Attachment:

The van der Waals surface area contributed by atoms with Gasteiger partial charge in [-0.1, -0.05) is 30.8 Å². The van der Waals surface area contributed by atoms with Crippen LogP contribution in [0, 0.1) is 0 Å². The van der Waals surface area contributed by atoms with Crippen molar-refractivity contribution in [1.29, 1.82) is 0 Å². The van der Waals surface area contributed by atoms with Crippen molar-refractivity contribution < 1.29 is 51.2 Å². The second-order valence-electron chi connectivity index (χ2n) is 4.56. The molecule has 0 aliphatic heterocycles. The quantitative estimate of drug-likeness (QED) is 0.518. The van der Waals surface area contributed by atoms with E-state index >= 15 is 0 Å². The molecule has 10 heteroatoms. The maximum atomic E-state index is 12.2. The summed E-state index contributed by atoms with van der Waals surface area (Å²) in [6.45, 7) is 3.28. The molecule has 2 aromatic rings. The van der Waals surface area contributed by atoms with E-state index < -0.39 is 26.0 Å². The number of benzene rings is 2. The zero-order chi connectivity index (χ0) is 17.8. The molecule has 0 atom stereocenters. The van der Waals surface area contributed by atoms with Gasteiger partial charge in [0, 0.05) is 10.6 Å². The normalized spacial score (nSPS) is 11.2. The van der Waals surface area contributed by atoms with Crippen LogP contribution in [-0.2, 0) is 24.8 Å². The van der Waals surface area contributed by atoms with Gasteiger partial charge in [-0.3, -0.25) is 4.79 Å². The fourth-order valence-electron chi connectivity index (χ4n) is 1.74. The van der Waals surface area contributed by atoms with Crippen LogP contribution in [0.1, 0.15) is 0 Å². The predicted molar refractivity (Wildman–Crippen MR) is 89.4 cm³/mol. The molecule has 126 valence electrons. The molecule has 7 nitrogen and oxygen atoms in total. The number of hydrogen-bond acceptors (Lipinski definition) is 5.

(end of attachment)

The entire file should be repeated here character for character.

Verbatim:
The van der Waals surface area contributed by atoms with Gasteiger partial charge in [-0.1, -0.05) is 30.8 Å². The van der Waals surface area contributed by atoms with Crippen LogP contribution in [0, 0.1) is 0 Å². The van der Waals surface area contributed by atoms with Crippen molar-refractivity contribution in [1.29, 1.82) is 0 Å². The van der Waals surface area contributed by atoms with Crippen molar-refractivity contribution < 1.29 is 51.2 Å². The second-order valence-electron chi connectivity index (χ2n) is 4.56. The molecule has 0 aliphatic heterocycles. The quantitative estimate of drug-likeness (QED) is 0.518. The van der Waals surface area contributed by atoms with E-state index >= 15 is 0 Å². The molecule has 10 heteroatoms. The maximum atomic E-state index is 12.2. The summed E-state index contributed by atoms with van der Waals surface area (Å²) in [6.45, 7) is 3.28. The molecule has 2 aromatic rings. The van der Waals surface area contributed by atoms with E-state index < -0.39 is 26.0 Å². The number of benzene rings is 2. The zero-order chi connectivity index (χ0) is 17.8. The molecule has 0 atom stereocenters. The van der Waals surface area contributed by atoms with Gasteiger partial charge in [0, 0.05) is 10.6 Å². The normalized spacial score (nSPS) is 11.2. The van der Waals surface area contributed by atoms with Crippen LogP contribution in [-0.2, 0) is 24.8 Å². The van der Waals surface area contributed by atoms with Gasteiger partial charge in [-0.3, -0.25) is 4.79 Å². The fourth-order valence-electron chi connectivity index (χ4n) is 1.74. The van der Waals surface area contributed by atoms with Crippen LogP contribution in [0.1, 0.15) is 0 Å². The predicted molar refractivity (Wildman–Crippen MR) is 89.4 cm³/mol. The molecule has 126 valence electrons. The molecule has 7 nitrogen and oxygen atoms in total. The number of hydrogen-bond acceptors (Lipinski definition) is 5.